*This article was first published in Chino Hills Life Magazine (Hibu company).

Lisa & Jeannine

Jeannine and Lisa after the Surf-City Half-Marathon

Reggie, Jeannine, Lisa

Lisa, Reggie, and Jeannine after running the Surf City Half-Marathon

My Life as a Dog

As I was walking Winston today, happily wandering the rugged trails of Chino Hills, a vexing question came to mind. Is it possible that I am unconsciously projecting my own worries, fears, and anxieties on my Dog?

I hold the general belief that I am well-adjusted, healthy, hopeful, and even filled with a cheerful holiday spirit.  And I can find reliable evidence to back up these assertions.

But for some reason, I seem to be worrying a lot about my dog. It happens in many ways: in my private thoughts, in my one-on-one “conversations” with Winston, and even as I discuss him with others.

I have been alone with him for the last week. I find myself  thinking …  poor Winston, he’s so lonely. He misses his Daddy (Steve). He misses Johnny and Grace – they need to hurry home for Christmas, because he gets so sad without them. He doesn’t like the house so quiet. I turn on some Christmas carols to soothe him.

I cuddle and caress his coarse curly back. “Poor Winston. Don’t worry, we-re gonna have a great Christmas. You wait and see.” I brush him head to toe – his favorite form of massage. “Don’t you worry at all poor baby, cuz it will be special – we’ll watch It’s a Wonderful Life” I stroke his golden velvet ears. “Good doggie. Such a good doggie. Your mommy loves you … you’re the best doggie in the whole world.”

When people inquire about me, I assure them, “Oh, I don’t mind Steve traveling. I love time to myself. And as far as the ‘empty nest’? Now it’s actually clean, and I have so much time to do what I want. I read more, I write more, I see friends and have fun! This may be one of the best times of life.”

But poor, poor Winston. That doggie; he just gets so sad. He nuzzles up to me, and nearly breaks my heart with his old soul brown eyes.

Here’s where I need to rely on my psychologist friends. Tell me truly, is this some form of neurosis? Denial? Repression? Is it serious, or even pathological? What is your professional opinion?

I admit – there’s more. You see … I also worry about Winston’s health. I want him to have a long life, free of knee problems or heart disease. That’s why I worry about how much he weighs.  But me? No, I am strong and fit. My diet and weight? Now that’s nothing to be concerned about. (Except for the sad fact that avoiding weight gain is my second religion, sometimes my first).

Yet, Winnie, now he is entirely too focused on food – its his obsession! He’s looking rather thick around the middle lately. He can’t seem to curtail his ferocious appetite, and love for all types of food that cross his path. It’s not his fault though. He runs and walks everyday. Getting fat is in his genes. I explain this to people, wanting to be sure they understand. “Labs have a genetic risk of obesity. They are quite naturally, a stout breed. And their instinct to continually eat dates back to the old days, when they lived in cold climates, and worked all day. They just can’t help it.”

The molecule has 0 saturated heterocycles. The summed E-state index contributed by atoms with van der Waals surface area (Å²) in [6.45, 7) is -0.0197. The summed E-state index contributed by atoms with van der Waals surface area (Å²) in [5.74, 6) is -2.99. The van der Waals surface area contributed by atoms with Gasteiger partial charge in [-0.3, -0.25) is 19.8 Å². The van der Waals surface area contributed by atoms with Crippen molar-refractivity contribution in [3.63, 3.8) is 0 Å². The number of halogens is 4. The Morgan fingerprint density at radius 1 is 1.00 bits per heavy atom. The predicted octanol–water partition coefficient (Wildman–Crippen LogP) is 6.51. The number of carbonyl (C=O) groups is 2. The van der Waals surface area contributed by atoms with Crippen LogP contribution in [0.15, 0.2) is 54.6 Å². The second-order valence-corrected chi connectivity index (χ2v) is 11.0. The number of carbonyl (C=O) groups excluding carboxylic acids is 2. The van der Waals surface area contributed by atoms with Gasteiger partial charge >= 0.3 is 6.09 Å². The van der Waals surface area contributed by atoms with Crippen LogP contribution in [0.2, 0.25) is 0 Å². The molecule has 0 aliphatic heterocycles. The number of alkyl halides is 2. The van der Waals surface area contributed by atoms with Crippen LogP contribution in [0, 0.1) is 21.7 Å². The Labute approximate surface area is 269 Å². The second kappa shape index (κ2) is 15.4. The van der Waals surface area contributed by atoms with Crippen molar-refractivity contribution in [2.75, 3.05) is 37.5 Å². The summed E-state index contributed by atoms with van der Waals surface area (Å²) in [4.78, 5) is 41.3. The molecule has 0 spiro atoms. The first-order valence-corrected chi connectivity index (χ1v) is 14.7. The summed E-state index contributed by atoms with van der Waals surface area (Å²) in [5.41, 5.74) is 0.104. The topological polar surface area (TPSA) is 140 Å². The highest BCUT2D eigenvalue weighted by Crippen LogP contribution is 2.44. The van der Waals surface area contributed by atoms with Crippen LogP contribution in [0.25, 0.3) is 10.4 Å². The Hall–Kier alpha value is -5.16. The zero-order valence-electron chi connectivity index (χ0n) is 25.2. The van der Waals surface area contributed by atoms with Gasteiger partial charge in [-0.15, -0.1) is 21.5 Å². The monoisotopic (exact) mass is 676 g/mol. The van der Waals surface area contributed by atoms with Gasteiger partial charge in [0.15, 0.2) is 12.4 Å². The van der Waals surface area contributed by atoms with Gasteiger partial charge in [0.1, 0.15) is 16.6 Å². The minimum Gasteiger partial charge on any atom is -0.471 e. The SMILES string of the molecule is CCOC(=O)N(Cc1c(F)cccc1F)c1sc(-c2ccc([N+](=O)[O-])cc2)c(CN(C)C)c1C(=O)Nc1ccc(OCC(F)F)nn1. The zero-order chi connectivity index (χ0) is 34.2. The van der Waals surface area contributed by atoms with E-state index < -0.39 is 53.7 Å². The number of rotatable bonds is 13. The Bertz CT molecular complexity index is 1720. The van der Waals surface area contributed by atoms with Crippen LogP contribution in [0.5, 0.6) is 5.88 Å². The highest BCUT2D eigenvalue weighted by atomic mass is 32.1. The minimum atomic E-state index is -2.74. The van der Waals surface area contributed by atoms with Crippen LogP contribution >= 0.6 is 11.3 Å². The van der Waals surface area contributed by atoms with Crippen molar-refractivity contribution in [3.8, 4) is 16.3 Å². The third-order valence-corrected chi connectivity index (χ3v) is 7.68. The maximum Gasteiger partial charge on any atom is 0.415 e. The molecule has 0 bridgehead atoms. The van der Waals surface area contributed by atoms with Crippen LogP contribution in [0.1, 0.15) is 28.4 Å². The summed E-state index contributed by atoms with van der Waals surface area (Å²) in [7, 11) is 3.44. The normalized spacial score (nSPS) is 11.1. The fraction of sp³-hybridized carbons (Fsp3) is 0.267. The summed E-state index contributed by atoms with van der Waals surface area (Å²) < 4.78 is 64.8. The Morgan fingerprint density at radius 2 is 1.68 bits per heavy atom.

So, Labs tend to get a little on the chubby side. As a responsible owner, I must be vigilant so he doesn’t become overweight. Poor, Poor Doggie!

Winston’s so hungry all the time. So I put him on the “weight control” food. We have to be disciplined about this – no cheating! He gets a full bowl every morning and night, but I guess because its lower fat, he is never satiated. He always wants more! It’s so hard when you’re always wanting more. Poor doggie.

And then, I admit, I have some concerns about his overall lifestyle. Does he have enough time for play? Maybe he has too much time alone at home. Could he even be getting too sedentary, or even, God forbid, lazy? Lately he would rather scarf down a treat, than chase rabbits through the field– that’s a bad sign.  Poor Doggie!

What about his social life? Is he too isolated? Maybe he is spending excessive time sitting around the house, when he should be out romping with the other dogs and making new friends! What about play dates and the doggie park? He would probably be happier if he got off the porch, and ran with the big dogs. But here he sits. Poor, tired doggie.

As his owner, I’m simply concerned for his well-being. A dog is a big responsibility. MY responsibility! He is one of God’s precious creatures. He deserves a good life. He deserves to be happy, healthy, and loved. His life could pass him by, and what would he have to show for it?  Was each day lived to its fullest? Did he give and receive every possible ounce of joy? You never know how many dog years you will have – and then suddenly, bam, its all over.

That’s it.  For New Years, I will have to make some resolutions for Winston. Poor doggie!
Winston

Winston

 

Keeping Your Balance with a Wellness Wheel

 I love the word balance. It conjures up images of living well – with strength and resilience, enjoying the best times and transcending the tough times. For most of us, balance isn’t spontaneously achieved. It takes awareness, sustained effort, and continual adjustment over time. One tool I have used and taught to others in my work is the use of the “Wellness Wheel.”